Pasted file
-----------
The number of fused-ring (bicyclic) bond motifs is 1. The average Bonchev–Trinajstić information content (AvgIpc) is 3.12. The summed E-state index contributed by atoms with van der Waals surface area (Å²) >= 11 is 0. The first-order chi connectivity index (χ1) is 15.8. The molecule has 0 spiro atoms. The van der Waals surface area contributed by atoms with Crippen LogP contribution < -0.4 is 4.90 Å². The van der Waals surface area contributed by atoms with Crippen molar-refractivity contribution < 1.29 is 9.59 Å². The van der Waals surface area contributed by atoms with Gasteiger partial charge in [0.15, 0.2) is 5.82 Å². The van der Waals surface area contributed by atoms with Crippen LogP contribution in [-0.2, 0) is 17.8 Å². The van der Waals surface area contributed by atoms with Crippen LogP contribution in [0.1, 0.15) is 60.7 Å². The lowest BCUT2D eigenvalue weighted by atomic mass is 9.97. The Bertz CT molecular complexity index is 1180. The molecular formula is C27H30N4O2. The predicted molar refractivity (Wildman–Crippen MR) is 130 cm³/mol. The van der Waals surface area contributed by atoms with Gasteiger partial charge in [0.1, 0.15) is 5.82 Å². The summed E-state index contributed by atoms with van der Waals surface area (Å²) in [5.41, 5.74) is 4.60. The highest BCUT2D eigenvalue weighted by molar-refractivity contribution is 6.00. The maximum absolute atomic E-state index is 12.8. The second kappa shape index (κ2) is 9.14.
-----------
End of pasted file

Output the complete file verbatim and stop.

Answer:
The number of fused-ring (bicyclic) bond motifs is 1. The average Bonchev–Trinajstić information content (AvgIpc) is 3.12. The summed E-state index contributed by atoms with van der Waals surface area (Å²) >= 11 is 0. The first-order chi connectivity index (χ1) is 15.8. The molecule has 0 spiro atoms. The van der Waals surface area contributed by atoms with Crippen LogP contribution < -0.4 is 4.90 Å². The van der Waals surface area contributed by atoms with Crippen molar-refractivity contribution < 1.29 is 9.59 Å². The van der Waals surface area contributed by atoms with Gasteiger partial charge in [0.15, 0.2) is 5.82 Å². The van der Waals surface area contributed by atoms with Crippen LogP contribution in [-0.2, 0) is 17.8 Å². The van der Waals surface area contributed by atoms with Crippen LogP contribution in [0.1, 0.15) is 60.7 Å². The lowest BCUT2D eigenvalue weighted by atomic mass is 9.97. The Bertz CT molecular complexity index is 1180. The molecular formula is C27H30N4O2. The predicted molar refractivity (Wildman–Crippen MR) is 130 cm³/mol. The van der Waals surface area contributed by atoms with Gasteiger partial charge in [0.1, 0.15) is 5.82 Å². The summed E-state index contributed by atoms with van der Waals surface area (Å²) in [5.41, 5.74) is 4.60. The highest BCUT2D eigenvalue weighted by molar-refractivity contribution is 6.00. The maximum absolute atomic E-state index is 12.8. The second kappa shape index (κ2) is 9.14.